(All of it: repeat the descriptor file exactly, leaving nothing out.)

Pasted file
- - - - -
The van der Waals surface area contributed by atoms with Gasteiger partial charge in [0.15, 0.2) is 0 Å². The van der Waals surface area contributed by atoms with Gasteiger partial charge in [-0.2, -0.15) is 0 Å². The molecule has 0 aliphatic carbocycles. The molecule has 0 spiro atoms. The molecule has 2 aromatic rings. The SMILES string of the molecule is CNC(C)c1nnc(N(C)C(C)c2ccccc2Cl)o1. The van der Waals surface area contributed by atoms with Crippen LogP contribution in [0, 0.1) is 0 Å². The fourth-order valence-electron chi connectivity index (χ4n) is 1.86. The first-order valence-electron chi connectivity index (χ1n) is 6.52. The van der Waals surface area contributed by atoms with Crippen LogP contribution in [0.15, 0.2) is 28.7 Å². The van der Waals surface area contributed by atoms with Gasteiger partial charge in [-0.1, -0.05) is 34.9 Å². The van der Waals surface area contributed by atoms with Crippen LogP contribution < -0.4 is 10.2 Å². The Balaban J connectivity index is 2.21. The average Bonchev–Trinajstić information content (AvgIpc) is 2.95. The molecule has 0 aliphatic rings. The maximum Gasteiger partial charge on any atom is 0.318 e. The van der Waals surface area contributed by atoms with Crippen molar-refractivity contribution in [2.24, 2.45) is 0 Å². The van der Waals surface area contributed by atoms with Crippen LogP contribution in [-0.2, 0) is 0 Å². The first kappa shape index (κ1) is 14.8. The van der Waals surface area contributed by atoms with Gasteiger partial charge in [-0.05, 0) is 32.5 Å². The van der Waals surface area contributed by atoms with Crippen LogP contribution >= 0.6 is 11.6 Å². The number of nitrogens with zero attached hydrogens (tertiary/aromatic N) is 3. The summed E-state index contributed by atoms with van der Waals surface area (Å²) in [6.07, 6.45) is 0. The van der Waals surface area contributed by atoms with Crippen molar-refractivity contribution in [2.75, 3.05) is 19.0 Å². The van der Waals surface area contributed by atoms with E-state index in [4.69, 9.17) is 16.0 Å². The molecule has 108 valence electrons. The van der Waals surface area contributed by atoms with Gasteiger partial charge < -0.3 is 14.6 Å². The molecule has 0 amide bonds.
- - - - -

The van der Waals surface area contributed by atoms with Gasteiger partial charge in [0.15, 0.2) is 0 Å². The van der Waals surface area contributed by atoms with Gasteiger partial charge in [-0.2, -0.15) is 0 Å². The molecule has 0 aliphatic carbocycles. The molecule has 0 spiro atoms. The molecule has 2 aromatic rings. The SMILES string of the molecule is CNC(C)c1nnc(N(C)C(C)c2ccccc2Cl)o1. The van der Waals surface area contributed by atoms with Crippen LogP contribution in [0, 0.1) is 0 Å². The fourth-order valence-electron chi connectivity index (χ4n) is 1.86. The first-order valence-electron chi connectivity index (χ1n) is 6.52. The van der Waals surface area contributed by atoms with Crippen LogP contribution in [0.15, 0.2) is 28.7 Å². The van der Waals surface area contributed by atoms with Gasteiger partial charge in [-0.1, -0.05) is 34.9 Å². The van der Waals surface area contributed by atoms with Crippen LogP contribution < -0.4 is 10.2 Å². The Balaban J connectivity index is 2.21. The average Bonchev–Trinajstić information content (AvgIpc) is 2.95. The molecule has 0 aliphatic rings. The maximum Gasteiger partial charge on any atom is 0.318 e. The van der Waals surface area contributed by atoms with Crippen molar-refractivity contribution in [2.24, 2.45) is 0 Å². The van der Waals surface area contributed by atoms with Crippen LogP contribution in [-0.2, 0) is 0 Å². The first kappa shape index (κ1) is 14.8. The van der Waals surface area contributed by atoms with Gasteiger partial charge in [-0.05, 0) is 32.5 Å². The van der Waals surface area contributed by atoms with Crippen LogP contribution >= 0.6 is 11.6 Å². The number of nitrogens with zero attached hydrogens (tertiary/aromatic N) is 3. The summed E-state index contributed by atoms with van der Waals surface area (Å²) in [6.07, 6.45) is 0. The van der Waals surface area contributed by atoms with Crippen molar-refractivity contribution in [2.75, 3.05) is 19.0 Å². The van der Waals surface area contributed by atoms with E-state index in [4.69, 9.17) is 16.0 Å². The molecule has 108 valence electrons. The van der Waals surface area contributed by atoms with Gasteiger partial charge < -0.3 is 14.6 Å². The molecule has 0 amide bonds.